Cardamom vs. Cardamon

By Jaxson

  • Cardamom

    Cardamom (), sometimes cardamon or cardamum, is a spice made from the seeds of several plants in the genera Elettaria and Amomum in the family Zingiberaceae. Both genera are native to the Indian subcontinent and Indonesia. They are recognized by their small seed pods: triangular in cross-section and spindle-shaped, with a thin, papery outer shell and small, black seeds; Elettaria pods are light green and smaller, while Amomum pods are larger and dark brown.

    Species used for cardamom are native throughout tropical and subtropical Asia. The first references to cardamom are found in Sumer, and in the Ayurvedic literatures of India. Nowadays, it is also cultivated in some other countries, such as Guatemala, Malaysia and Tanzania. The German coffee planter Oscar Majus Kloeffer introduced Indian cardamom (kerala) to cultivation in Guatemala before World War I; by 2000, that country had become the biggest producer and exporter of cardamom in the world, followed by India.Cardamom is the world’s third-most expensive spice, surpassed in price per weight only by vanilla and saffron.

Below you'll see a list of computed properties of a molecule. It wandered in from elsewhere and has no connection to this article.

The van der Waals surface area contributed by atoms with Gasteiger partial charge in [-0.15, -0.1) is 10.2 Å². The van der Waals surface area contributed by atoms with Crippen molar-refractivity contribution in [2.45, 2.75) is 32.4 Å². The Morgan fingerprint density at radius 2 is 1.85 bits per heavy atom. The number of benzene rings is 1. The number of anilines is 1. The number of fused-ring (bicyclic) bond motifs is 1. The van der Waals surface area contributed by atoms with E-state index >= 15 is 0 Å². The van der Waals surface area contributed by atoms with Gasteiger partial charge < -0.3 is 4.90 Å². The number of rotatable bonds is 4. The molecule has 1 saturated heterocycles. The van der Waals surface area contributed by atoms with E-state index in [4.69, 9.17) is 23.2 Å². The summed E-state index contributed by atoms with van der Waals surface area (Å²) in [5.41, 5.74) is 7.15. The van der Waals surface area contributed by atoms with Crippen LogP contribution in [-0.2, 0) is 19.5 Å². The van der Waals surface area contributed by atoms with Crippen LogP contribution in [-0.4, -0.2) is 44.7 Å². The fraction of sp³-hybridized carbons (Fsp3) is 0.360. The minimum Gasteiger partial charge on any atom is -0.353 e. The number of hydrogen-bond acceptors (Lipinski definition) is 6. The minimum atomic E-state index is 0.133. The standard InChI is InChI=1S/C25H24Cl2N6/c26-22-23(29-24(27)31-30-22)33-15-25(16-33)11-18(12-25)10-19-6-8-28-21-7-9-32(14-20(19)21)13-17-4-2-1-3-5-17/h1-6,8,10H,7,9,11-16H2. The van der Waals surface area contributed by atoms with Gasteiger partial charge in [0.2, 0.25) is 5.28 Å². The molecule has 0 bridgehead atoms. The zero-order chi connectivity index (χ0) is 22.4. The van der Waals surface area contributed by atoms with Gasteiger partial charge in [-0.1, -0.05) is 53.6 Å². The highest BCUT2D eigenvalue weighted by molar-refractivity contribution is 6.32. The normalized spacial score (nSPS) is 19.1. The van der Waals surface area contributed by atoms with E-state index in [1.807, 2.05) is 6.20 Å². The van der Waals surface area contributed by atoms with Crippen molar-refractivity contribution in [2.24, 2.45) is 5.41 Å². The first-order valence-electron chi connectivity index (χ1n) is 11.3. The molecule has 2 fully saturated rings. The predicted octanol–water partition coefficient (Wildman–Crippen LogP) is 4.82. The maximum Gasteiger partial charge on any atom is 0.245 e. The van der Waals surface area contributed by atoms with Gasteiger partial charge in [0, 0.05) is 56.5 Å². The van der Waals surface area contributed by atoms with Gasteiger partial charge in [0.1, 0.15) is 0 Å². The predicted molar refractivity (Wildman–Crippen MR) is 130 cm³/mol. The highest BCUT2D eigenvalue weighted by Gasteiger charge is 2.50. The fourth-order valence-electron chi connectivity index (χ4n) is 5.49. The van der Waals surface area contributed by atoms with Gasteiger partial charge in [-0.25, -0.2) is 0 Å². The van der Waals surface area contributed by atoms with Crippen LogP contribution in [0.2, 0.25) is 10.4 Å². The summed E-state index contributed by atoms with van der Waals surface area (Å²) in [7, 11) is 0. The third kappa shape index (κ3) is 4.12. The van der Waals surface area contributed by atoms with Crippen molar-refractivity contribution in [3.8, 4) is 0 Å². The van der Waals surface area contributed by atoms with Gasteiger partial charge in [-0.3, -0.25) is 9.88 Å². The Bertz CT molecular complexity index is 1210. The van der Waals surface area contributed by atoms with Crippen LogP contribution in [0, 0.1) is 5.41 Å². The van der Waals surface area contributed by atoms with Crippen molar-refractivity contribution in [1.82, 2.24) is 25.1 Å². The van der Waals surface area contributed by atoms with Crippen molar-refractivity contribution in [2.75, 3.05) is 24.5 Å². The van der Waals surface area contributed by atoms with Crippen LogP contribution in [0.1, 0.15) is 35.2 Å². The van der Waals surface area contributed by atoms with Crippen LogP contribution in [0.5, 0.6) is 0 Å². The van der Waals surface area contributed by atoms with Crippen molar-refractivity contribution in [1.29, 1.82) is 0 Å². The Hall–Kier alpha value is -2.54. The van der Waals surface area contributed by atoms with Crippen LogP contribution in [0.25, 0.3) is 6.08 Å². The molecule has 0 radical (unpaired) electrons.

• Cardamom (noun)

    The noshow=1, an Indian herb.

  • Cardamom (noun)

    The seed of E. cardamomum, used as a medicine and spice, especially in curry powder.

  • Cardamom (noun)

    syn of grains of paradise, the seeds or seed capsules of the East African A. melegueta.

  • Cardamon (noun)

    alternative spelling of cardamom


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